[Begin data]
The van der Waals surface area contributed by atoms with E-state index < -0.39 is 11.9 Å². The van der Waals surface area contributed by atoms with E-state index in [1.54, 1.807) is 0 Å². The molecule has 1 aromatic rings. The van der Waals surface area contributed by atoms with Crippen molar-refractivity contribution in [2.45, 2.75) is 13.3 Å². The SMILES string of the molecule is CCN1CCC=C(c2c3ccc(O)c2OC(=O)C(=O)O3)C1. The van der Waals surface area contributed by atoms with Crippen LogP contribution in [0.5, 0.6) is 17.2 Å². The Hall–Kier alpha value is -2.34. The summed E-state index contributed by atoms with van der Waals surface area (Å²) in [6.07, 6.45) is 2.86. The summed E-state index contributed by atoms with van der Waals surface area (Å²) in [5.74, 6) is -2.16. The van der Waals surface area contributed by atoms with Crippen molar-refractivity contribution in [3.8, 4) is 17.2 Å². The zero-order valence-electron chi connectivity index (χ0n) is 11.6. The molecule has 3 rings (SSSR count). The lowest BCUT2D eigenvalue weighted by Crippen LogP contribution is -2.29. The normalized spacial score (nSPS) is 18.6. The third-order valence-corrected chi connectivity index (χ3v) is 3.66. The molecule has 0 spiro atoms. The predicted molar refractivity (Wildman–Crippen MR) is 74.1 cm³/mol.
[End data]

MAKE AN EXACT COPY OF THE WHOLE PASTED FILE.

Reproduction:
The van der Waals surface area contributed by atoms with E-state index < -0.39 is 11.9 Å². The van der Waals surface area contributed by atoms with E-state index in [1.54, 1.807) is 0 Å². The molecule has 1 aromatic rings. The van der Waals surface area contributed by atoms with Crippen molar-refractivity contribution in [2.45, 2.75) is 13.3 Å². The SMILES string of the molecule is CCN1CCC=C(c2c3ccc(O)c2OC(=O)C(=O)O3)C1. The van der Waals surface area contributed by atoms with Crippen LogP contribution in [0.5, 0.6) is 17.2 Å². The Hall–Kier alpha value is -2.34. The summed E-state index contributed by atoms with van der Waals surface area (Å²) in [6.07, 6.45) is 2.86. The summed E-state index contributed by atoms with van der Waals surface area (Å²) in [5.74, 6) is -2.16. The van der Waals surface area contributed by atoms with Crippen molar-refractivity contribution in [3.8, 4) is 17.2 Å². The zero-order valence-electron chi connectivity index (χ0n) is 11.6. The molecule has 3 rings (SSSR count). The lowest BCUT2D eigenvalue weighted by Crippen LogP contribution is -2.29. The normalized spacial score (nSPS) is 18.6. The third-order valence-corrected chi connectivity index (χ3v) is 3.66. The molecule has 0 spiro atoms. The predicted molar refractivity (Wildman–Crippen MR) is 74.1 cm³/mol.